Hailing from Shanghai, China where he obtained his bachelor’s degree from Tongji University, Rongjie Yu decided to see the world from a different angle by pursuing a post-graduate education in the U.S. Rongjie began his graduate studies in civil engineering at the University of Central Florida in 2010, acquired his master’s degree in 2012, and is currently pursuing his Ph.D. (aiming for a 2014 graduation date).
Growing up, Rongjie watched his various relatives work as civil engineers, which made it easy for him to naturally gravitate to the civil engineering discipline. After working as a research assistant during his undergraduate studies, he became intrigued with the transportation systems. He also decided to pursue a Ph.D. and, the next thing he knew, he was on American soil — halfway around the world from his homeland.
Having grown accustomed to the transportation systems in China, Rongjie is thrilled to apply his knowledge of civil engineering to transportation systems and their dynamics in the U.S. “The two systems are very different. [In the U.S.] people prefer private vehicles to travel while, in China, the majority of people choose public transit,” he says. “The good thing is that people in the U.S. are more likely to follow the rules than those in China, and there are good data resources to investigate current transportation systems. I would like to learn more about transportation management in the U.S., which will help me improve the transportation systems in China.”
As a research assistant at UCF, Rongjie focuses on accidents involved with transportation. In particular, his research topics include analysis of the cause-effect of various crashes as well as the incorporation of Intelligent Transportation System (ITS) to reduce crash occurrence. He chose accident reduction as his main research interest and as his dissertation topic. “The traffic safety research will be very useful to China,” he says. “Car accidents take place so frequently in China nowadays and cost so many lives.”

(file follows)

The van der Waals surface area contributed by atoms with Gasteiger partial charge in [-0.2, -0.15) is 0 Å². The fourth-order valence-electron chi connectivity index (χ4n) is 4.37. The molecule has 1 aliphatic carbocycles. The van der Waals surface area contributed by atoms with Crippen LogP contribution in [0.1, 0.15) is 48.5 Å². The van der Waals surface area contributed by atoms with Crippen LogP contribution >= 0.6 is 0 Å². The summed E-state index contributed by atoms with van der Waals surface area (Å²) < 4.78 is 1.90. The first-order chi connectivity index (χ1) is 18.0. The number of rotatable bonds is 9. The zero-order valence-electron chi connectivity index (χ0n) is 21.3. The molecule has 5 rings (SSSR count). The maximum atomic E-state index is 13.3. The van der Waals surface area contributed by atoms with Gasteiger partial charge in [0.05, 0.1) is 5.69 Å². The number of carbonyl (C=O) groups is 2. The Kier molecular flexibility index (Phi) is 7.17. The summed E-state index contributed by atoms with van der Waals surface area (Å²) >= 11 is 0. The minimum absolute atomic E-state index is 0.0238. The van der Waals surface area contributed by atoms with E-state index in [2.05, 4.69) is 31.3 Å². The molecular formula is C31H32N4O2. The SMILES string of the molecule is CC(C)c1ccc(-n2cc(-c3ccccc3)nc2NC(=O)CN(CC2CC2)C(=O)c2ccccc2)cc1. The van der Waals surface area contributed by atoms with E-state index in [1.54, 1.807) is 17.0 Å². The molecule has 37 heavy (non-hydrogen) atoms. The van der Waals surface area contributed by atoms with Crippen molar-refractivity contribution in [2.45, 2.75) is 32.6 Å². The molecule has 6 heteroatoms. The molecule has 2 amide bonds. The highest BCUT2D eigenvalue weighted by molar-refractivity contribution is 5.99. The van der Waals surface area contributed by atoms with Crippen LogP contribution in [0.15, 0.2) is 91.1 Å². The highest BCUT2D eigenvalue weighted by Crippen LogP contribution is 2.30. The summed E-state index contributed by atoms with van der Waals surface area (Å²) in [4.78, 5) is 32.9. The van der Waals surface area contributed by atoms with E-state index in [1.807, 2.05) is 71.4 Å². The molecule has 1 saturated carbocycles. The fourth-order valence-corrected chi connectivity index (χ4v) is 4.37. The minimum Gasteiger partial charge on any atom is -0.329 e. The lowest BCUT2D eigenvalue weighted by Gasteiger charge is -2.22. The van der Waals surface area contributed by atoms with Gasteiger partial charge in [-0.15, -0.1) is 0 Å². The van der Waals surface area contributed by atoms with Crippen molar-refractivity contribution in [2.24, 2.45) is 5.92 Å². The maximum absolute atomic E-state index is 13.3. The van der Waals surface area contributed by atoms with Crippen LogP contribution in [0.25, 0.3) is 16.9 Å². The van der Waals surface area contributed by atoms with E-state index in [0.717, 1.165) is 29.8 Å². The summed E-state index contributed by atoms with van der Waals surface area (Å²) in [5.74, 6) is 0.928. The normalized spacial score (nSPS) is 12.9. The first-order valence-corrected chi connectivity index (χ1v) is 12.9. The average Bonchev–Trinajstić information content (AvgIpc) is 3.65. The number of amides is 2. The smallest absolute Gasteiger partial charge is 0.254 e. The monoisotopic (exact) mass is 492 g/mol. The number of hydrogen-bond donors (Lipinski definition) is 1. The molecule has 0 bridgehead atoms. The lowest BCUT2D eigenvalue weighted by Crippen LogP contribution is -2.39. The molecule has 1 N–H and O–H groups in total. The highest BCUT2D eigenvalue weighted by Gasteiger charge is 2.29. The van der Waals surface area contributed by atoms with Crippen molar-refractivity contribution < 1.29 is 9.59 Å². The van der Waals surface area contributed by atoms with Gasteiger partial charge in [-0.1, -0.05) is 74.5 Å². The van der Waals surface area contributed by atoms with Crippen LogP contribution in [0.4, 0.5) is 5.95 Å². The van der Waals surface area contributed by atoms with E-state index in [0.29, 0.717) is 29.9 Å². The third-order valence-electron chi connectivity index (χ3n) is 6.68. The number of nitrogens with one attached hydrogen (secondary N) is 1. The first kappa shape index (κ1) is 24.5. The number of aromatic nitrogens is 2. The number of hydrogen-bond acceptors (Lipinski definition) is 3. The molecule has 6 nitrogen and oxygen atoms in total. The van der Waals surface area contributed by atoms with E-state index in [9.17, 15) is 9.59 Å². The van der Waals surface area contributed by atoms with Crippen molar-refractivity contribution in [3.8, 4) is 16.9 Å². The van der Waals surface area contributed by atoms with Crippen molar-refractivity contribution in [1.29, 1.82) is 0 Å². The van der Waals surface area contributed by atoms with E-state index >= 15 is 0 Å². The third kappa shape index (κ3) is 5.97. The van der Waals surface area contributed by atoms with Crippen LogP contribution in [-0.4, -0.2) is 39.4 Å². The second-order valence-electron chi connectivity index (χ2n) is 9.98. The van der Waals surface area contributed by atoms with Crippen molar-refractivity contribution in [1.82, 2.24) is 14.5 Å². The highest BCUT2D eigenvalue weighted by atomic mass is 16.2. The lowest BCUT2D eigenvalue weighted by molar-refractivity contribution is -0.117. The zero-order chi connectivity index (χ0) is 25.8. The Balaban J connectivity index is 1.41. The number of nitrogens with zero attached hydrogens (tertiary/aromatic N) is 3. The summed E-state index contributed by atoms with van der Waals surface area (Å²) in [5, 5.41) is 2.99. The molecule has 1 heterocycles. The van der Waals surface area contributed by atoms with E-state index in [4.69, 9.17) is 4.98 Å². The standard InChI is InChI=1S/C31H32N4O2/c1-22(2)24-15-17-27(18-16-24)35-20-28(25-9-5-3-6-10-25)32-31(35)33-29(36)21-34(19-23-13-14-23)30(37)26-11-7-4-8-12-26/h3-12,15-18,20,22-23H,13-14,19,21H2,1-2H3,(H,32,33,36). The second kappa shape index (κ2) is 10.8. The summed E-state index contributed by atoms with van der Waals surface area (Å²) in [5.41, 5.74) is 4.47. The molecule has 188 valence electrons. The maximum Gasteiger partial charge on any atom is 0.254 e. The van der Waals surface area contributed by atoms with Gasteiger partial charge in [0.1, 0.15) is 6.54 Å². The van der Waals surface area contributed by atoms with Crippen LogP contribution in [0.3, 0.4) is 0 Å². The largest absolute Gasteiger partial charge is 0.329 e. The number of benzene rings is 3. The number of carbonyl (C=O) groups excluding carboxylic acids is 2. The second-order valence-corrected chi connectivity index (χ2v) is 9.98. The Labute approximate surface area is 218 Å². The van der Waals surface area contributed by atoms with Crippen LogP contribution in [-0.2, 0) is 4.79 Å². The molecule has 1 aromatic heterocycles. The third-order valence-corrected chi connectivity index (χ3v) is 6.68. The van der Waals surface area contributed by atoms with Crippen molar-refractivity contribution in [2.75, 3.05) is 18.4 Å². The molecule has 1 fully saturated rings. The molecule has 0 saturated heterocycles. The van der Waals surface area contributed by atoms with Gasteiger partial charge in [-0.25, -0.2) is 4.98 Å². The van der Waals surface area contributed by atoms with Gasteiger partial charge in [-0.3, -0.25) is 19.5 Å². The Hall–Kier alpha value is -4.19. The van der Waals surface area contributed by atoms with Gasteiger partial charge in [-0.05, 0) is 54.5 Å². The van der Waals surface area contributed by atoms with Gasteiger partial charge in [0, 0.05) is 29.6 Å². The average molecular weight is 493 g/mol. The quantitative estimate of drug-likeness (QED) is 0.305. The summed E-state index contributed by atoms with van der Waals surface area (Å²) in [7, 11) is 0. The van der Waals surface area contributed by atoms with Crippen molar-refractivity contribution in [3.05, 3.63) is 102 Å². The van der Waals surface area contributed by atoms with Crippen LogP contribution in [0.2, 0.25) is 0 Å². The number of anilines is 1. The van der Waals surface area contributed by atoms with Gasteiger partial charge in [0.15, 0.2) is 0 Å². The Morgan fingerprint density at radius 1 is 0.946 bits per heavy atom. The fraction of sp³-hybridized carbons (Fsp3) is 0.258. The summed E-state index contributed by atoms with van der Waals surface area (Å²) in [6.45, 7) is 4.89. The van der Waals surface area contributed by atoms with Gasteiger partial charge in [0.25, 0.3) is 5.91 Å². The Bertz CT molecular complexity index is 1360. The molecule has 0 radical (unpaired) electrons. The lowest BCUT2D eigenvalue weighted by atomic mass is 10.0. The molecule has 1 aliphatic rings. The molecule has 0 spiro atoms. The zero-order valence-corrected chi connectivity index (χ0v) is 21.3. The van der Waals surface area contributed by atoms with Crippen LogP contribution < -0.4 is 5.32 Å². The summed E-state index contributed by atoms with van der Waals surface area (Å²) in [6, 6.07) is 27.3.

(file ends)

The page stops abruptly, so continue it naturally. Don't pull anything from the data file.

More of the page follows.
Rongjie is also intrigued by region-specific factors involved in traffic accidents. “There are big crashes caused by fog or smoke in Florida every year, a situation which is very unique to Florida. I would like to investigate the crashes in low visibility conditions and how we can prevent them. In addition, we have done analysis comparing the crashes involving elderly and young drivers. From the crash injury severity analysis, it was found that older drivers are less likely to end up with severe crashes at intersection than young drivers. This may be attributed to the differences in behaviors where elders tend to drive slowly and pay attention while young drivers are risky.”
Rongjie’s ITS-related research is aided by Dr. Abdel-Aty, deputy director of UCF’s Transportation Safety and Operation Center for Advanced Transportation Systems Simulation (CATSS). Currently Rongjie works to implement Variable Speed Limits (VSL) system for a mountainous freeway. “VSL evaluates the system through simulation software. Speed limits can be lowered when the freeways are not suitable for high speed operation - for instance, during severe weather conditions or incidents. This would be very useful with such systems to control the freeway in real life, but the driver compliance is a big issue.” He’s enjoyed the opportunity to collaborate with an exceptionally experienced professor Abdel-Aty. “He’s a very efficient and nice person,” he says. “I benefit a lot from him in both my work and my life. The advisor that I had in my undergrad was Dr. Aty's former student. He went back to China and became a faculty member there. That's why I chose to come here to work with Dr. Aty.”
Rongjie’s work has been nationally recognized. In 2010, he was awarded the Provost’s Graduate Fellowship to support his research at UCF, followed by the TRB Young Researcher Paper Award and International Road Federation (IRF) Road Scholar Program nomination in 2012.
Rongjie hopes to return home to China upon completing his degree and make a difference in accident reduction field as a professor. “I will propose projects with the government to identify crash hot spots and make it safer for people.”
In his spare time, Rongjie enjoys traveling and watching soccer games.
Read Yu's 2013 article "Multi-level Bayesian analyses for single- and multi-vehicle freeway crashes" published in the Accident Analysis and Prevention journal.